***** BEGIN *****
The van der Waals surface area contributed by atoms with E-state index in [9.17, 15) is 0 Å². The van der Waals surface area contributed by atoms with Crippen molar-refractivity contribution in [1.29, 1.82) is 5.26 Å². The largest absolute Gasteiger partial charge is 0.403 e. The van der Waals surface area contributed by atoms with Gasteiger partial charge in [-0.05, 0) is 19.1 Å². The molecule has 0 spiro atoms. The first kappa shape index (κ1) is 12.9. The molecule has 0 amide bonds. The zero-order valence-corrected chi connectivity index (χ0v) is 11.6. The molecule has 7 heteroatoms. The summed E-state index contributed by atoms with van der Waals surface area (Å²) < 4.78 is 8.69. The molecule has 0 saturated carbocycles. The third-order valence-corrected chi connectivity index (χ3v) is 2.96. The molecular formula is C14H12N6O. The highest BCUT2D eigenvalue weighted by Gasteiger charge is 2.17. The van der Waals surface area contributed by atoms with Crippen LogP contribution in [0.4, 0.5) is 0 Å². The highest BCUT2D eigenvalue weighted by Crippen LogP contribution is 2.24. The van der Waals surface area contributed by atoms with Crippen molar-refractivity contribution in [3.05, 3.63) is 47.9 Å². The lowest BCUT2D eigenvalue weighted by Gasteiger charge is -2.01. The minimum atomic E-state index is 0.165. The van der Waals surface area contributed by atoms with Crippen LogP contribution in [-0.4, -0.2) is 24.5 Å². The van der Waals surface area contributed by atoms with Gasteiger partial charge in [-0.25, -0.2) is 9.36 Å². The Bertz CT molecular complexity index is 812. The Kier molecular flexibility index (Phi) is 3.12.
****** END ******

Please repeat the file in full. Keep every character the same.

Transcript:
The van der Waals surface area contributed by atoms with E-state index in [9.17, 15) is 0 Å². The van der Waals surface area contributed by atoms with Crippen molar-refractivity contribution in [1.29, 1.82) is 5.26 Å². The largest absolute Gasteiger partial charge is 0.403 e. The van der Waals surface area contributed by atoms with Gasteiger partial charge in [-0.05, 0) is 19.1 Å². The molecule has 0 spiro atoms. The first kappa shape index (κ1) is 12.9. The molecule has 0 amide bonds. The zero-order valence-corrected chi connectivity index (χ0v) is 11.6. The molecule has 7 heteroatoms. The summed E-state index contributed by atoms with van der Waals surface area (Å²) < 4.78 is 8.69. The molecule has 0 saturated carbocycles. The third-order valence-corrected chi connectivity index (χ3v) is 2.96. The molecular formula is C14H12N6O. The highest BCUT2D eigenvalue weighted by Gasteiger charge is 2.17. The van der Waals surface area contributed by atoms with Crippen LogP contribution in [0.4, 0.5) is 0 Å². The highest BCUT2D eigenvalue weighted by Crippen LogP contribution is 2.24. The van der Waals surface area contributed by atoms with Crippen molar-refractivity contribution in [3.05, 3.63) is 47.9 Å². The lowest BCUT2D eigenvalue weighted by Gasteiger charge is -2.01. The minimum atomic E-state index is 0.165. The van der Waals surface area contributed by atoms with Crippen LogP contribution in [-0.4, -0.2) is 24.5 Å². The van der Waals surface area contributed by atoms with Gasteiger partial charge in [-0.25, -0.2) is 9.36 Å². The Bertz CT molecular complexity index is 812. The Kier molecular flexibility index (Phi) is 3.12.